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Unformatted text preview: nce at the Mirage was far more important to this crowd than anything he said. The meaning hit me as I
looked around at all the fast food executives, the sea of pinstriped suits and silk ties. In ancient Rome, the leaders of conquered nations were
put on display at the Circus. The symbolism was unmistakable; the submission to Rome, complete. Gorbachev’s appearance at the Mirage
seemed an Americanized version of that custom, a public opportunity for the victors to gloat — though it would have been even more fitting
if the fast food convention had been down the road at Caesars Palace.
As a Soviet leader, Mikhail Gorbachev never learned when to leave the stage, a flaw that led to his humiliating defeat in the election of
1996. He made the same mistake in Las Vegas; people got up and left the Grand Ballroom while he was still speaking. “Margaret Thatcher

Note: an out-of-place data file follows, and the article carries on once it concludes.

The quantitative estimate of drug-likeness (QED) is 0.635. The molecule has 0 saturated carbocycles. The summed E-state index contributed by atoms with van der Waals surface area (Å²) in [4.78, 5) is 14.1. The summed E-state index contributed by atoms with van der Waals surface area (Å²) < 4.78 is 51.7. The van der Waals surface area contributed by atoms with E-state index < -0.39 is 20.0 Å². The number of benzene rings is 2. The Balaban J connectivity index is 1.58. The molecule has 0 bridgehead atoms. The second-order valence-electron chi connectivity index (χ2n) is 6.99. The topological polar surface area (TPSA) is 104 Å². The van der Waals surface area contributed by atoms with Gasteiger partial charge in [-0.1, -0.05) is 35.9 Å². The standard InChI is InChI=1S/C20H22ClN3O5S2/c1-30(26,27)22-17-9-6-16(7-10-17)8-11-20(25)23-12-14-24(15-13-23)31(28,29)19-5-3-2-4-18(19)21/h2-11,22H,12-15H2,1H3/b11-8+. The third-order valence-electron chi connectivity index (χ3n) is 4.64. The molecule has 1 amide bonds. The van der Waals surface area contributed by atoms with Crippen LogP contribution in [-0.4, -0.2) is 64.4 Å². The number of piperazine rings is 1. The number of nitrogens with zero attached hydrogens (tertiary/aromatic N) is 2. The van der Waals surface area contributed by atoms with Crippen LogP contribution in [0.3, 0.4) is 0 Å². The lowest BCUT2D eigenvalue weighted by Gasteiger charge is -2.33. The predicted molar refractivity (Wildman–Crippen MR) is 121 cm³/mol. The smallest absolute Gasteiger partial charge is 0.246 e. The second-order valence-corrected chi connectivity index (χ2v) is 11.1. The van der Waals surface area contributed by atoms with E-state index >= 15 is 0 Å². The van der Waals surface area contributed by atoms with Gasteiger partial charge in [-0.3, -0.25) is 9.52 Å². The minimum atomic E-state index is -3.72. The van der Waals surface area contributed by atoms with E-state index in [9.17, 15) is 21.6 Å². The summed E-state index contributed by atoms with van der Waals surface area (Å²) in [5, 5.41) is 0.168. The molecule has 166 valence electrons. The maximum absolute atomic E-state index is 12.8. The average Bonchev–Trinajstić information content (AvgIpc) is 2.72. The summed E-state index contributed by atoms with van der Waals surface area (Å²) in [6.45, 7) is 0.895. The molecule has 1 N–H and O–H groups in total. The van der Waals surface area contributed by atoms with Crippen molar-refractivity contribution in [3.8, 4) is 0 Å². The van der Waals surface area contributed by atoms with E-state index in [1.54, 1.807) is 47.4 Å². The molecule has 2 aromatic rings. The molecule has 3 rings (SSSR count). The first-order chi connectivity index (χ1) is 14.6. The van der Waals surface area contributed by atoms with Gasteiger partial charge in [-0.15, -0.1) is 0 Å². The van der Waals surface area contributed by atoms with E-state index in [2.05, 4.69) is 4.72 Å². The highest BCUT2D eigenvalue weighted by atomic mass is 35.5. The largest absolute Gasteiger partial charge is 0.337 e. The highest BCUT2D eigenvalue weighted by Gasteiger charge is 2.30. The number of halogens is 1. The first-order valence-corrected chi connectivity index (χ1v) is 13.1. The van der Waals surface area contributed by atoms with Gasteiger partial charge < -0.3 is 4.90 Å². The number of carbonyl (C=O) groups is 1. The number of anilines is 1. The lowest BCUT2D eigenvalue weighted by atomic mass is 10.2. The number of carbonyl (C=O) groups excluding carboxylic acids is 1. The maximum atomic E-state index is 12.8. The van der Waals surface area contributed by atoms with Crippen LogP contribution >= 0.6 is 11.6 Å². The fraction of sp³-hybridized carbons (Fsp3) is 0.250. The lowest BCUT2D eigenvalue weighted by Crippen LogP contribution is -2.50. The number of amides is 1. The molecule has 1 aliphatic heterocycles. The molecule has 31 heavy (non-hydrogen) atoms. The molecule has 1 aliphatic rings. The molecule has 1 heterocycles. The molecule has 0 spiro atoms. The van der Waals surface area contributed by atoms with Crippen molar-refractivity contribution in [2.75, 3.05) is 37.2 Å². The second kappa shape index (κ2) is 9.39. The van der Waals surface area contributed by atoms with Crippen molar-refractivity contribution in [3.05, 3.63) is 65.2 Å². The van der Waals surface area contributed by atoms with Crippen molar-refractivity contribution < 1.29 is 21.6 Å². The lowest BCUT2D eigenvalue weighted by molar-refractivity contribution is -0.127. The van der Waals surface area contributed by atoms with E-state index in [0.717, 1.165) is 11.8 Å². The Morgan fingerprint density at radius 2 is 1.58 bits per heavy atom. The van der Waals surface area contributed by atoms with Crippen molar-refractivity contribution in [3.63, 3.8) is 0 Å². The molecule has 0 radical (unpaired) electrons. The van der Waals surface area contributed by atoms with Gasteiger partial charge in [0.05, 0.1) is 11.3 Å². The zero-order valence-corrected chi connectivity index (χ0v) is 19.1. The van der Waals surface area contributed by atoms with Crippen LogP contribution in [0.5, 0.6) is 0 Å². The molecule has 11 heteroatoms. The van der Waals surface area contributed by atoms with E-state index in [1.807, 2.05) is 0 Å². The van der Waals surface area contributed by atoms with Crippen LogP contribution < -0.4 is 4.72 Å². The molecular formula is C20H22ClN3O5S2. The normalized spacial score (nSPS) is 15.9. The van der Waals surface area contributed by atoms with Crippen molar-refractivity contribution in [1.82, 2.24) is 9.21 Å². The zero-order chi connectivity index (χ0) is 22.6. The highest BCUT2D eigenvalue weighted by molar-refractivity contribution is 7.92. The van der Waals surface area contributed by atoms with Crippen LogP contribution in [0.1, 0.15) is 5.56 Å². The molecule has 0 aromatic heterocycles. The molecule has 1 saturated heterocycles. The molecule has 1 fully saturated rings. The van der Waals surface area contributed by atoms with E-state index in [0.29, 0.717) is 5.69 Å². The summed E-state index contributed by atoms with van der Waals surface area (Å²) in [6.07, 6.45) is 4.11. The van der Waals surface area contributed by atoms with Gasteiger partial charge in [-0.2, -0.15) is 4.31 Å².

was a lot better,” I heard one executive say to another as they headed for the door. Thatcher had addressed the previous year’s Chain
The day after Gorbachev’s speech at the Mirage, Bob Dylan performed at the grand opening of th...
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This note was uploaded on 02/25/2014 for the course MGMT 120 taught by Professor Litt during the Spring '08 term at UCLA.
- Spring '08